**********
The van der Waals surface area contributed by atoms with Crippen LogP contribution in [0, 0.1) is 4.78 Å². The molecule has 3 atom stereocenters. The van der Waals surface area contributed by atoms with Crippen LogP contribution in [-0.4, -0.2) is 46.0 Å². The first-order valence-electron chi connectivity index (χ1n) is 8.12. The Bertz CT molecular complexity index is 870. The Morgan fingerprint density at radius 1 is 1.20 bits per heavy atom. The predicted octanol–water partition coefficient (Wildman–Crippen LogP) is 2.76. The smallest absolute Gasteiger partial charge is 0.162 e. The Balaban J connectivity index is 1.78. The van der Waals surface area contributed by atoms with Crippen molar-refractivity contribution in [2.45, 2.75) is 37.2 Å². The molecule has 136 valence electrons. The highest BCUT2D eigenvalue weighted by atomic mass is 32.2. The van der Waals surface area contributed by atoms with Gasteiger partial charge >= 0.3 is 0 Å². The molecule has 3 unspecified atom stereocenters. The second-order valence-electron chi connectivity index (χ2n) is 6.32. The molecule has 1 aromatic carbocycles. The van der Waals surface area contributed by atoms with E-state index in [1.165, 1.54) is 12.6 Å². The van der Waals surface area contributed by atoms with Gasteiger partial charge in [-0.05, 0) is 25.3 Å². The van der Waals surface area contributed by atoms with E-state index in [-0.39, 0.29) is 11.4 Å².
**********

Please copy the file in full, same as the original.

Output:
The van der Waals surface area contributed by atoms with Crippen LogP contribution in [0, 0.1) is 4.78 Å². The molecule has 3 atom stereocenters. The van der Waals surface area contributed by atoms with Crippen LogP contribution in [-0.4, -0.2) is 46.0 Å². The first-order valence-electron chi connectivity index (χ1n) is 8.12. The Bertz CT molecular complexity index is 870. The Morgan fingerprint density at radius 1 is 1.20 bits per heavy atom. The predicted octanol–water partition coefficient (Wildman–Crippen LogP) is 2.76. The smallest absolute Gasteiger partial charge is 0.162 e. The Balaban J connectivity index is 1.78. The van der Waals surface area contributed by atoms with Crippen molar-refractivity contribution in [2.45, 2.75) is 37.2 Å². The molecule has 136 valence electrons. The highest BCUT2D eigenvalue weighted by atomic mass is 32.2. The van der Waals surface area contributed by atoms with Gasteiger partial charge >= 0.3 is 0 Å². The molecule has 3 unspecified atom stereocenters. The second-order valence-electron chi connectivity index (χ2n) is 6.32. The molecule has 1 aromatic carbocycles. The van der Waals surface area contributed by atoms with E-state index in [1.165, 1.54) is 12.6 Å². The van der Waals surface area contributed by atoms with Gasteiger partial charge in [-0.05, 0) is 25.3 Å². The van der Waals surface area contributed by atoms with E-state index in [-0.39, 0.29) is 11.4 Å².